Asked what differentiates Maybelline and TerraCycle's new "Make-up Not Make Waste" scheme from other similar ones, Stephen Clarke, head of communications at TerraCycle, said that the number of stores participating meant it would be easier for consumers to recycle their beauty buys.
However, environmental campaign group Greenpeace said that "recycling will only ever get us so far".
Will McCallum, head of oceans at Greenpeace UK, said: "Given the almost daily torrent of research revealing the extent to which plastic pollution is damaging our planet, it's frustrating to see a major plastic producer like the make-up industry fail to commit to reduce its overall plastic footprint.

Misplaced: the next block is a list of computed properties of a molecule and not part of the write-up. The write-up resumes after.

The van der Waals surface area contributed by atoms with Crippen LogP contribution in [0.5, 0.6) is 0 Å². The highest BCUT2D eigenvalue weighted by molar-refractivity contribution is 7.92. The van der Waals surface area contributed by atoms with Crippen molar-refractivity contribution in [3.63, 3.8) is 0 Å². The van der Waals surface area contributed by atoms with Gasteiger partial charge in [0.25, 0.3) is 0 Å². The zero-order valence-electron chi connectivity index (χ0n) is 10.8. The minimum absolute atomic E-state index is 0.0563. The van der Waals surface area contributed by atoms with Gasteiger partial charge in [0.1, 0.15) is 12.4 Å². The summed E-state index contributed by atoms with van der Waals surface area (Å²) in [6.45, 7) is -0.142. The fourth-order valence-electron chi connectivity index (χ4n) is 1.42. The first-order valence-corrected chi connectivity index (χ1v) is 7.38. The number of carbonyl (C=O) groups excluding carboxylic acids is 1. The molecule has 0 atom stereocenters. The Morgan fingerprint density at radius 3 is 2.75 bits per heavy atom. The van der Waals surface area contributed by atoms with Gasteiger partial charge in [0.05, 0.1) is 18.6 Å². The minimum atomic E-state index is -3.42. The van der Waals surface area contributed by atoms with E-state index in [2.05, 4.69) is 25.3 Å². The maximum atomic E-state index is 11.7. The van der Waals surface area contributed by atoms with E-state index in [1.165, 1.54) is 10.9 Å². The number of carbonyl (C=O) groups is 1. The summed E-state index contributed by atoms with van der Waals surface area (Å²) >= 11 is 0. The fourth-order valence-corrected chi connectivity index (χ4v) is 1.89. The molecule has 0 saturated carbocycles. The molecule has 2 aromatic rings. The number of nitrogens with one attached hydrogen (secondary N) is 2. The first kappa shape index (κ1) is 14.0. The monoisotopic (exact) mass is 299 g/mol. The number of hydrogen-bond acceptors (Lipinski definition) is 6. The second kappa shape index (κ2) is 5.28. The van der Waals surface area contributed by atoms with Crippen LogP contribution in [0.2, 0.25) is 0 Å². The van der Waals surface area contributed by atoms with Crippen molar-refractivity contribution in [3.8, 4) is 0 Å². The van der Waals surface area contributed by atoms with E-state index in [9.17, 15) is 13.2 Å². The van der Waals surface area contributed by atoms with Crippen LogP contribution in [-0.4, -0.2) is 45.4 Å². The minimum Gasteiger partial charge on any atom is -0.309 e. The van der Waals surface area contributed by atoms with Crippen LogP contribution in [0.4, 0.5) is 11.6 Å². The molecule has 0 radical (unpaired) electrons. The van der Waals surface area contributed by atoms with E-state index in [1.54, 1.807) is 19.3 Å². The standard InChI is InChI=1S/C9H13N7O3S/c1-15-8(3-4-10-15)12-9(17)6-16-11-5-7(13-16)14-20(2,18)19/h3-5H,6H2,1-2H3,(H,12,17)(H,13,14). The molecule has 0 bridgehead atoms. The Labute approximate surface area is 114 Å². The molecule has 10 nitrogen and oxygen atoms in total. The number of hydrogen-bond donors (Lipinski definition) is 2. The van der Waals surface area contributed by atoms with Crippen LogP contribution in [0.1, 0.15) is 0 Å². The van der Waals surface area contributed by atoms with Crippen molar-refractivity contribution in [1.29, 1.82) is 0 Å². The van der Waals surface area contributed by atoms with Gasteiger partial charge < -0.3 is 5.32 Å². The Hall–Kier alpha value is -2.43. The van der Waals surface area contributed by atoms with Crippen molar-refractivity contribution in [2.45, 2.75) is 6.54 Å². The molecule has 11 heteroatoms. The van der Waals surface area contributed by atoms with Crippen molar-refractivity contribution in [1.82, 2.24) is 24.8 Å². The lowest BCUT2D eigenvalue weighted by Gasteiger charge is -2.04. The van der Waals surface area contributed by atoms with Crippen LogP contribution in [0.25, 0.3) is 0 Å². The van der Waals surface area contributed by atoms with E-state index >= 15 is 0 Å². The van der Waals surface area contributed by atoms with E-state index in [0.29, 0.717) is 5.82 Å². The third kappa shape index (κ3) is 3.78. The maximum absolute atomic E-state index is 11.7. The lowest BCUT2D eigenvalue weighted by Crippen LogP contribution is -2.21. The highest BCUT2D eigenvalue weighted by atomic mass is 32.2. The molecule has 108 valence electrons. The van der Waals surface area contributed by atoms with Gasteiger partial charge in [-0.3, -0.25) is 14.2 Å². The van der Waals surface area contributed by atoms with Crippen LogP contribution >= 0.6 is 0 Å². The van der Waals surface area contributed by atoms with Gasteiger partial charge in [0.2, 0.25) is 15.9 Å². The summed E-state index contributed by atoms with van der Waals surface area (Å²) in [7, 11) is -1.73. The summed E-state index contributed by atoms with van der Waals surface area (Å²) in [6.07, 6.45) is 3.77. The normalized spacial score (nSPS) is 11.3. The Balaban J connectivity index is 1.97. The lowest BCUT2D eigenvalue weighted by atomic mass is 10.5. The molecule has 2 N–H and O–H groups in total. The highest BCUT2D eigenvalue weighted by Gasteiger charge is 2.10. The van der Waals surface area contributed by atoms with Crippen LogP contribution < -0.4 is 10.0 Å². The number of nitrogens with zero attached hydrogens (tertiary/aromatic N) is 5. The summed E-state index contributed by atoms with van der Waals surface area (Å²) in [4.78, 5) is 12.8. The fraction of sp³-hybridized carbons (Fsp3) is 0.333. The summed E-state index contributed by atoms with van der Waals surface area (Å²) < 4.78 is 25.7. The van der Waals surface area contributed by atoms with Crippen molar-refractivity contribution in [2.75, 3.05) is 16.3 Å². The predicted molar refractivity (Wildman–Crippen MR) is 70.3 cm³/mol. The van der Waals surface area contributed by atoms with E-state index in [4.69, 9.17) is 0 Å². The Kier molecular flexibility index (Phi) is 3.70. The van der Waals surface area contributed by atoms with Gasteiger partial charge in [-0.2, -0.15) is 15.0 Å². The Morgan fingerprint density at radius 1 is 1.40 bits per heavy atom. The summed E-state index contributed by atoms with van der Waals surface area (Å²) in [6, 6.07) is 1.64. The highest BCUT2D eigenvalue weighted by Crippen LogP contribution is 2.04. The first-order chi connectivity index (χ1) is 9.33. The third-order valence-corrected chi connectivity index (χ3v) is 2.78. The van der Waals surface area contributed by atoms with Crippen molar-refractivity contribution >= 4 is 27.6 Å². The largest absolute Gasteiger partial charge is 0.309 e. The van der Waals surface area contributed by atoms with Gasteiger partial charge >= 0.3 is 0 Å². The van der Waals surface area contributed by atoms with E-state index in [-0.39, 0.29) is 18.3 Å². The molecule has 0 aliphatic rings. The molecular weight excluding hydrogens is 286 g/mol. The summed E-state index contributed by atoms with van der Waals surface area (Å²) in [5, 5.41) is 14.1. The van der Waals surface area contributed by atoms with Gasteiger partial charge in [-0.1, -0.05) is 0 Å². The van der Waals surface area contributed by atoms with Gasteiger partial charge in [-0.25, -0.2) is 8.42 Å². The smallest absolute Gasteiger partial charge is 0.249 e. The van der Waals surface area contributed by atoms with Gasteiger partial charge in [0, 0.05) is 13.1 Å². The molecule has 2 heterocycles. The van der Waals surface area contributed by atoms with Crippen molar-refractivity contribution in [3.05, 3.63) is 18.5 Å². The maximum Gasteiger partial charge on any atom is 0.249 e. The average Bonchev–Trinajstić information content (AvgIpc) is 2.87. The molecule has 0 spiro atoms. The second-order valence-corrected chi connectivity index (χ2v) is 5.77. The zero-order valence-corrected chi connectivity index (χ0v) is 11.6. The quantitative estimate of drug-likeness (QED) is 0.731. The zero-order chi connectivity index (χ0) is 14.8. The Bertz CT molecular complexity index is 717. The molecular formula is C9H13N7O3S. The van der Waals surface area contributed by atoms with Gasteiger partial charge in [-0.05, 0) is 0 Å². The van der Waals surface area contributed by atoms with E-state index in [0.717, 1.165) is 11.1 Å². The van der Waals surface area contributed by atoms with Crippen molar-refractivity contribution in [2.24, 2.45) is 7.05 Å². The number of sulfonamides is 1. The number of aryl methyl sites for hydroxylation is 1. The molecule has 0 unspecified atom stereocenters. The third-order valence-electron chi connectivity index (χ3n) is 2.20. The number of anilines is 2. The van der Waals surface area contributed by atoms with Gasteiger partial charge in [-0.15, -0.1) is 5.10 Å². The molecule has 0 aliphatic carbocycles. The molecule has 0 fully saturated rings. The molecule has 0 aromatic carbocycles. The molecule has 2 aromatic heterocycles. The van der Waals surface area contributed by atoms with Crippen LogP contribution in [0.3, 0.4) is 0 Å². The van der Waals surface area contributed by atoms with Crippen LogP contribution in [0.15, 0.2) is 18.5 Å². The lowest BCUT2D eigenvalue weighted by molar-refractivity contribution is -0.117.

"Without action plans to move towards reusable packaging and reduce single-use plastic production, companies cannot claim they are doing enough."
More than 120 billion units of packaging are produced globally every year by the cosmetics industry alone, according to the Zero Waste Week campaign.
L'Oreal told the BBC that its global consumption of plastic totalled 137,000 tonnes in 2019.
The cosmetics firm has pledged that 100% of its plastic packaging will be refillable, reusable, recyclable or compostable by 2025.
Mr Sharma also said that the firm was dedicating €50m (£45.4m) to investing in recycling or plastic waste-related projects.